What is the inside of your mind like? Mine is like the Minotaur’s labyrinth (NERD ALERT!) - lots of twists, turns, and sudden dead ends. When I met my wife 13 years ago I was awake all night, asleep all day, and often ate popcorn as a meal. I was having a blast getting nowhere! What a mess. That was a young, self-employed me left to my own devices. I was improvising for audiences nightly but hadn’t learned to apply those skills to other areas of my life.
We all have the drum major instinct. We all want to be important, to surpass others, to achieve distinction, to lead the parade…. And the great issue of life is to harness the drum major instinct. It is a good instinct if you don’t distort it and pervert it.
Don’t give it up. Keep feeling the need for being important. Keep feeling the need for being first. But I want you to be the first in love. I want you to be the first in moral excellence. I want you to be the first in generosity.
- Dr. Martin Luther King Jr.
From Two Is the Magic Number - A New Science of Creativity, the introductory article in a series about creative pairs on Slate.com:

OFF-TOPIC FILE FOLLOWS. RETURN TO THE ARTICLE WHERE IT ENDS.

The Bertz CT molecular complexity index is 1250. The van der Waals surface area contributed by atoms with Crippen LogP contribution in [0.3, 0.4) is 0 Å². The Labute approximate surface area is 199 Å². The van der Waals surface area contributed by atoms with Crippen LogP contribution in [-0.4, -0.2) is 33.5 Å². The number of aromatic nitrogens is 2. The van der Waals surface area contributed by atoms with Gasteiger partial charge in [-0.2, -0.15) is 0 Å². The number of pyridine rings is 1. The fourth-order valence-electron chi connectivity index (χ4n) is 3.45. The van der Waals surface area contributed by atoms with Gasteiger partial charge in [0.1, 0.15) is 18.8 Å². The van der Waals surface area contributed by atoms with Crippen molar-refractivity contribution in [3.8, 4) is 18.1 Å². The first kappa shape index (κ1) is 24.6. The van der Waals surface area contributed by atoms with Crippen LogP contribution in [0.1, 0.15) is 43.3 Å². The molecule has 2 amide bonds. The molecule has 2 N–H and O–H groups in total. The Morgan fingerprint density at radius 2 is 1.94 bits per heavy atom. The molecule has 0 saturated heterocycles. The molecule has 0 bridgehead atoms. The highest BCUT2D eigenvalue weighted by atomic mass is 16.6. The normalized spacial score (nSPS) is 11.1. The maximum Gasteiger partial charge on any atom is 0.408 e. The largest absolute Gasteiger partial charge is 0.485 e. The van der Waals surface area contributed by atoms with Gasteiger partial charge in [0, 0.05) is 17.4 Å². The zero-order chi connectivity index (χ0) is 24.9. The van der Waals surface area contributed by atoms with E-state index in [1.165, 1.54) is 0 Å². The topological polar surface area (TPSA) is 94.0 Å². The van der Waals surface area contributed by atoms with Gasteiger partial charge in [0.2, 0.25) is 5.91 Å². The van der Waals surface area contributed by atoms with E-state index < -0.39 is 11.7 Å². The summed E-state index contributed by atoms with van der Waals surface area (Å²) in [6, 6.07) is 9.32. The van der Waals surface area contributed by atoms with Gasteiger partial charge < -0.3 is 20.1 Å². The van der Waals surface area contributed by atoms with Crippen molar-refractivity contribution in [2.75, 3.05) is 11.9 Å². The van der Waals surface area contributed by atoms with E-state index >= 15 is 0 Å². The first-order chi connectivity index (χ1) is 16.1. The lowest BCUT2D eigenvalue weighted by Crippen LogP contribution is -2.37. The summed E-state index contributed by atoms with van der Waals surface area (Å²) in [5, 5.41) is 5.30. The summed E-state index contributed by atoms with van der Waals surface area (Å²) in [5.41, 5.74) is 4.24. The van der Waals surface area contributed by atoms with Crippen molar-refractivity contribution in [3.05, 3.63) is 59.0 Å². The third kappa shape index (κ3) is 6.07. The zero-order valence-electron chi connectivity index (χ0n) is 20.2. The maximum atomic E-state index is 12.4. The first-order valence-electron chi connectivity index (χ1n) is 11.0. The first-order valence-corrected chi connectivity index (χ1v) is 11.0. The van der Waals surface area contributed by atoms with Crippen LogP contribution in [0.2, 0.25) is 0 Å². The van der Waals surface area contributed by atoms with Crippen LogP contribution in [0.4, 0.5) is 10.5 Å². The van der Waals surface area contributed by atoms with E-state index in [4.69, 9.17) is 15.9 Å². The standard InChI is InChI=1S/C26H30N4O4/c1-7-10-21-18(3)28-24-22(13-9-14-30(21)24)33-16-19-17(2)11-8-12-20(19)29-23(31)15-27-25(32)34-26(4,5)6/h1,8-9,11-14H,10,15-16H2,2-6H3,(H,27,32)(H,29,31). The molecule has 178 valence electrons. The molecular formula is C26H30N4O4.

It’s common sense that babies and mothers affect each other. But when you stop the tape and look at it frame by frame—as the researcher Beatrice Beebe and her team did in this experiment—you see how remarkably fast the exchange takes place, down to fractions of a second. It’s not that a baby waits for stimulus from her mother and responds in kind. Actually, as the psychologist Susan Vaughan puts it, “both parties are processing an ongoing stream of stimuli and responding while the stimulation is still occurring.”
I have never read a better description of what is happening between improvisers on stage than that. Boiled to it’s essence, good improvisation is nothing but ongoing stimulus and response. The words that you, the audience, hear spoken are only a fraction of the communication happening when comedy is created live, on the spot.
Communication – effective communication – is an ongoing, total body, 360° process.
To be effective you must be
- Clear with…
- Engaged in…
- Responsible for…
For mere talent to, as the Slate article puts it, “explode into innovation, discovery, and brilliance” you must collaborate. To collaborate you must communicate – and verbal is only a portion of that.